A popular maker of WordPress plugins and themes was hacked by scrotes unknown. It seems 93 of AccessPress’s offerings were modified to give the hackers “full access” to users’ sites.
This supply-chain hack happened in September, but we’re only hearing about it now? Part of the delay seems to have been due to the AccessPress team (pictured) ignoring security researchers’ attempts to contact it.
Be careful out there, website owners. In today’s SB Blogwatch, we check for IoCs.
Your humble blogwatcher curated these bloggy bits for your entertainment. Not to mention: A most useful clock app.
AccessPress Accessed by Hackers
“Compromised in early September”
A massive supply chain attack compromised 93 WordPress themes and plugins … belonging to AccessPress, a developer of WordPress add-ons used in over 360,000 active websites. … As soon as admins installed a compromised AccessPress product on their site [it gave] threat-actors full access.
It’s also possible that the actor used this malware to sell access to backdoored websites on the dark web, which would be an effective way to monetize such a large-scale infection.
Most of the products had likely been compromised in early September. … On October 15, 2021, the vendor removed the extensions from the official download portal. … On January 17, 2022, AccessPress released new, “cleaned” versions. … However, the affected themes haven’t been cleaned yet.
And Dan Goodin adds in—“Supply chain attack used legitimate WordPress add-ons”:
“Would have prevented the backdoor”
Anyone running a WordPress site with [AccessPress]’s offerings should carefully inspect their systems to ensure they’re not running a backdoored instance. Site owners may also want to consider installing a website firewall, many of which would have prevented the backdoor from working.
Attempts to contact AccessPress … for comment were unsuccessful.
Horse’s mouth? Harald Eilertsen—“Backdoor Found”:
“Reinstall a clean version of WordPress”
We discovered some suspicious code in a theme by AccessPress Themes (aka Access Keys), a vendor with a large number of popular themes and plugins. … We suspected an external attacker had breached the website of AccessPress.
The infected extensions contained a dropper for a webshell that gives the attackers full access to the infected site. … We contacted the vendor immediately, but at first we did not receive a response.
If you have any themes or plugins installed directly from AccessPress Themes or any other place except WordPress.org, you should upgrade immediately to a safe version [or to] the latest version from WordPress.org. … In addition you need to reinstall a clean version of WordPress to revert the core file modifications done during installation of the backdoor.
WordPress considered harmful? babbledabbler swims upstream:
I recently had to take over a WordPress site for a volunteer project and it almost immediately got hacked with spam despite taking great pains to not have this happen. Thousands of SEO pages showed up in the DB after installing some well known marketplace plugins.
I would never work on WordPress again and I dissuade people from using it when I hear that they are considering it. … Times have changed and it’s just not a secure platform. Any benefit given by all the plugins is outweighed by “hack roulette” you are playing.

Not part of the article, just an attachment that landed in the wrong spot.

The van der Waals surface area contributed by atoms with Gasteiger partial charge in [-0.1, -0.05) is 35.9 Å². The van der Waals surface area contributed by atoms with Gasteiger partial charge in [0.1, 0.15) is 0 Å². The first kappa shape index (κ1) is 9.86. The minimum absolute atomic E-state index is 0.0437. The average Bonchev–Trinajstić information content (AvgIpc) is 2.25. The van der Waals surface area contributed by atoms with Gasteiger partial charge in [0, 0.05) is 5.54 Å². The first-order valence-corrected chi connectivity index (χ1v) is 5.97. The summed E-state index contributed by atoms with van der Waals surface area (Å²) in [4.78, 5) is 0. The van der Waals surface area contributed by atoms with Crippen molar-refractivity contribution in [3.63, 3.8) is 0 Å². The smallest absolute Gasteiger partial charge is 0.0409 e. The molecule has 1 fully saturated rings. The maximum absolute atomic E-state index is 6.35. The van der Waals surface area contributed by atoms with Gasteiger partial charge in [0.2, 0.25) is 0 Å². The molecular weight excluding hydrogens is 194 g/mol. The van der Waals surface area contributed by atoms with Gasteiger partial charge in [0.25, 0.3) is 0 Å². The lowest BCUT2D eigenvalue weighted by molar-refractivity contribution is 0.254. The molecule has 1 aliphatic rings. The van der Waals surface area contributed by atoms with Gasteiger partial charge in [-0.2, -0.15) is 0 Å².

There are now many other solutions out there that will be more secure and fit the need for most people.
What’s this about a firewall? To explain, ToasterMonkey pops up: [You’re fired—Ed.]
“Make whole classes of attacks really hard”
Everyone should restrict outbound connections from anything exposed to the Internet. This is like using condoms.
A “website firewall” most likely refers to a WAF—Web Application Firewall—which filters incoming HTTP requests for known attacks. They have a complex bundle of rules that you update periodically, sort of like antivirus software. ModSecurity is a free one.
Stopping some new attacks might depend on updated WAF rules, but they also make whole classes of attacks really hard. They’re a very good idea for securing something like WordPress, but the administrative burden can be annoying.
But the_frakker blames the victims:
“People who aren’t skilled”
This happens all too often with WordPress plugins. While it can be a great CMS for people who can’t or don’t want to build and run their own site, it also means it gets used by people who aren’t skilled at knowing what the risk is for a plug-in, how to assess it, how to recover from incidents, or how to proactively avoid high-risk plugins in the first place.
How are site owners supposed to know if they’re infected? Tell me a story, christoph:
“See what other people see”
A local … shop runs their online store off a WordPress set up. … Sometimes when I visited to look at their current stock, when clicking into something of interest I would get bombarded with all sorts of random adware ****, new tabs etc. opening with blogspam—typical “Win an iPad” type stuff.
The owner was totally unaware, as this never happens to them. They are logged into the site the whole time, so it deliberately never triggers/fires itself as they make updates, etc.
Moral of the story: Always occasionally browse your own web properties from other devices and incognito windows etc., to see what other people see.
And 93 Escort Wagon drives the point home:
Meanwhile, void& sounds slightly sarcastic:
It’s simple. Just read the PHP source before installing it.
You have been reading SB Blogwatch by Richi Jennings. Richi curates the best bloggy bits, finest forums, and weirdest websites … so you don’t have to. Hate mail may be directed to @RiCHi or [email protected]. Ask your doctor before reading. Your mileage may vary. E&OE. 30.
This content was originally published here.